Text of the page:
Things are different today. Cloud storage costs have gotten really inexpensive. Instead, computing is the primary cost driver. Now, keeping all of your tables separate can be expensive because every time you join those tables, you’re spending usage credits.

Should you just add everything to one, wide table? No. One table will never rule them all. Knowing whether something should be its own fact table or get added on to an existing table generally comes down to understanding who will be your primary end consumers.

For end business users who are writing their own SQL, feel comfortable performing joins, or use a tool that joins tables for them, keeping your data as separate fact and dimension tables is pretty on-par. In this setup, these users have the freedom and flexibility to join and explore as they please.

If your end data consumers are less comfortable with SQL and your BI tool doesn’t handle joins well, you should consider joining several fact and dimension tables into wide tables. Another consideration: these wide, heavily joined tables can tend to wind up pretty specialized and specific to business departments. Would these types of wide tables be helpful for you, your data team, and your business users? Well, that’s for you to unpack.

Advantages and disadvantages of dimensional modeling

The benefits and drawbacks of dimensional modeling are pretty straightforward. Generally, the main advantages can be boiled down to:

  • More accessibility: Since the output of good dimensional modeling is a data mart, the tables created are easier to understand and more accessible to end consumers.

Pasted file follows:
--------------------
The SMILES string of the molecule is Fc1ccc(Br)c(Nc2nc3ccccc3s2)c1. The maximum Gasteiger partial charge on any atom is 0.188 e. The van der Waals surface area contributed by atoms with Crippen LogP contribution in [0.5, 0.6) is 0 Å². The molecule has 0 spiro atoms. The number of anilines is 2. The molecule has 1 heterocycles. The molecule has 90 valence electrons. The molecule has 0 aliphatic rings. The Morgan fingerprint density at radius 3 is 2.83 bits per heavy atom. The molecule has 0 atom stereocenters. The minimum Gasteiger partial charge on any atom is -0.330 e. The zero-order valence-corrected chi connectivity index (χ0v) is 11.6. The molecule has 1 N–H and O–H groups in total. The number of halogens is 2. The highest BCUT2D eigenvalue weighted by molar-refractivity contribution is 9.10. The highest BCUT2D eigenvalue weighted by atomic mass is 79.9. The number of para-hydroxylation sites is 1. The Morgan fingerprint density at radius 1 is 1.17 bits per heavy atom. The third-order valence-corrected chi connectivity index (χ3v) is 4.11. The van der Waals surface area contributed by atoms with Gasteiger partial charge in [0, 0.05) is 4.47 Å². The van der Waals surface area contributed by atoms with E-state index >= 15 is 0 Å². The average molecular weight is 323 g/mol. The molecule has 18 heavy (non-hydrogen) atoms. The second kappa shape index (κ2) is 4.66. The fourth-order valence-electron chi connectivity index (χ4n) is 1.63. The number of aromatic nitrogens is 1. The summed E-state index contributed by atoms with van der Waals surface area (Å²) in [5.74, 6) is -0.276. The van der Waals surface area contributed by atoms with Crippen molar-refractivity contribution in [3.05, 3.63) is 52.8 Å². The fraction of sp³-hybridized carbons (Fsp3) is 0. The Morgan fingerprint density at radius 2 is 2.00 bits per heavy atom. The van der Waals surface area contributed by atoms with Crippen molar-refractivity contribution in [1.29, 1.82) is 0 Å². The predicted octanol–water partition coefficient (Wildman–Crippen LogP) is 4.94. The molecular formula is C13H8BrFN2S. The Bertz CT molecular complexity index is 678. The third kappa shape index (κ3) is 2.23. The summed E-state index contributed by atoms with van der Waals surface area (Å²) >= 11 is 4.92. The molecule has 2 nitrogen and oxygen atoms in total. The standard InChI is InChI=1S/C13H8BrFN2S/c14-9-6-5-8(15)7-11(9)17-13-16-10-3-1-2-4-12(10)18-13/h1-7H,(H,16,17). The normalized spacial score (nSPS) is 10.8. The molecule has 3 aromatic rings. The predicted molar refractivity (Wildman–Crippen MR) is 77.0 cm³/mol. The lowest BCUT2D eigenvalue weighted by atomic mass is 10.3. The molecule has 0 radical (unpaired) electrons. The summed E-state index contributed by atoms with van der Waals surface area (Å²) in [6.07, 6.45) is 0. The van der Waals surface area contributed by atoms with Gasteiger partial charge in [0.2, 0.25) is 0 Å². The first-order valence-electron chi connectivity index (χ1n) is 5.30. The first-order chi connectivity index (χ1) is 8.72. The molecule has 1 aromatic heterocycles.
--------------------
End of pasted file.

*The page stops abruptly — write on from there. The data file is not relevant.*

• More flexibility: Easy to slice, dice, filter, and view your data in whatever way suits your purpose.
  • Performance: Fact and dimension models are typically materialized as tables or incremental models. Since these often form the core understanding of a business, they are queried often. Materializing them as tables allows them to be more performant in downstream BI platforms.

The disadvantages include:

  • Navigating ambiguity: You need to rely on your understanding of your data and stakeholder wants to model your data in a comprehensible and useful way. What you know about your data and what people really need out of the data are two of the most fundamental and difficult things to understand and balance as a data person.
  • Utility limited by your BI tool: Some BI tools don’t handle joins well, which can make queries from separated fact and dimensional tables painful. Other tools have long query times, which can make querying from ultra-wide tables not fun.


Dimensional data modeling is a data modeling technique that allows you to organize your data into distinct entities that can be mixed and matched in many ways. That can give your stakeholders a lot of flexibility. While the exact methodologies have changed—and will continue to, the philosophical principle of having tables that are sources of truth and tables that describe them will continue to be important in the work of analytics engineering practitioners.

Additional Reading

Dimensional modeling is a tough, complex, and opinionated topic in the data world. Below you’ll find some additional resources that may help you identify the data modeling approach that works best for you, your data team, and your end business users: